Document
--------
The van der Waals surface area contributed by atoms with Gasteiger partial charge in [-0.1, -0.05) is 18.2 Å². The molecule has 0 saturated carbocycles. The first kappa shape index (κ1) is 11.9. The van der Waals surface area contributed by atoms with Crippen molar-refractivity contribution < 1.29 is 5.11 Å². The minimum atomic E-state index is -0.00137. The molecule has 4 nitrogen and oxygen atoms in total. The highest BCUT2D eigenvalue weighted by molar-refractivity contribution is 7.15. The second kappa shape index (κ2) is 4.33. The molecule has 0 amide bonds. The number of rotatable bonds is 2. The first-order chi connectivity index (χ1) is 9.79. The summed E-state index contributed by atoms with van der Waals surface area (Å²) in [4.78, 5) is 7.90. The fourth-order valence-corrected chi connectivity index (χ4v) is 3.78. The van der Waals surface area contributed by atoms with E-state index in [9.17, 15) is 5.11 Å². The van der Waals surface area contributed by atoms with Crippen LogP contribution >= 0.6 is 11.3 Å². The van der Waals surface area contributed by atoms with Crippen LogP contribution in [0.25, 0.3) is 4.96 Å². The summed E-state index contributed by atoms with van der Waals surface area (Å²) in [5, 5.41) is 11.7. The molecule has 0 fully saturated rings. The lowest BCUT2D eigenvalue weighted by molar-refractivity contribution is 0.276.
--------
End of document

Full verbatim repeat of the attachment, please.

The van der Waals surface area contributed by atoms with Gasteiger partial charge in [-0.1, -0.05) is 18.2 Å². The molecule has 0 saturated carbocycles. The first kappa shape index (κ1) is 11.9. The van der Waals surface area contributed by atoms with Crippen molar-refractivity contribution < 1.29 is 5.11 Å². The minimum atomic E-state index is -0.00137. The molecule has 4 nitrogen and oxygen atoms in total. The highest BCUT2D eigenvalue weighted by molar-refractivity contribution is 7.15. The second kappa shape index (κ2) is 4.33. The molecule has 0 amide bonds. The number of rotatable bonds is 2. The first-order chi connectivity index (χ1) is 9.79. The summed E-state index contributed by atoms with van der Waals surface area (Å²) in [4.78, 5) is 7.90. The fourth-order valence-corrected chi connectivity index (χ4v) is 3.78. The van der Waals surface area contributed by atoms with E-state index in [9.17, 15) is 5.11 Å². The van der Waals surface area contributed by atoms with Crippen LogP contribution >= 0.6 is 11.3 Å². The van der Waals surface area contributed by atoms with Crippen LogP contribution in [0.25, 0.3) is 4.96 Å². The summed E-state index contributed by atoms with van der Waals surface area (Å²) in [5, 5.41) is 11.7. The molecule has 0 fully saturated rings. The lowest BCUT2D eigenvalue weighted by molar-refractivity contribution is 0.276.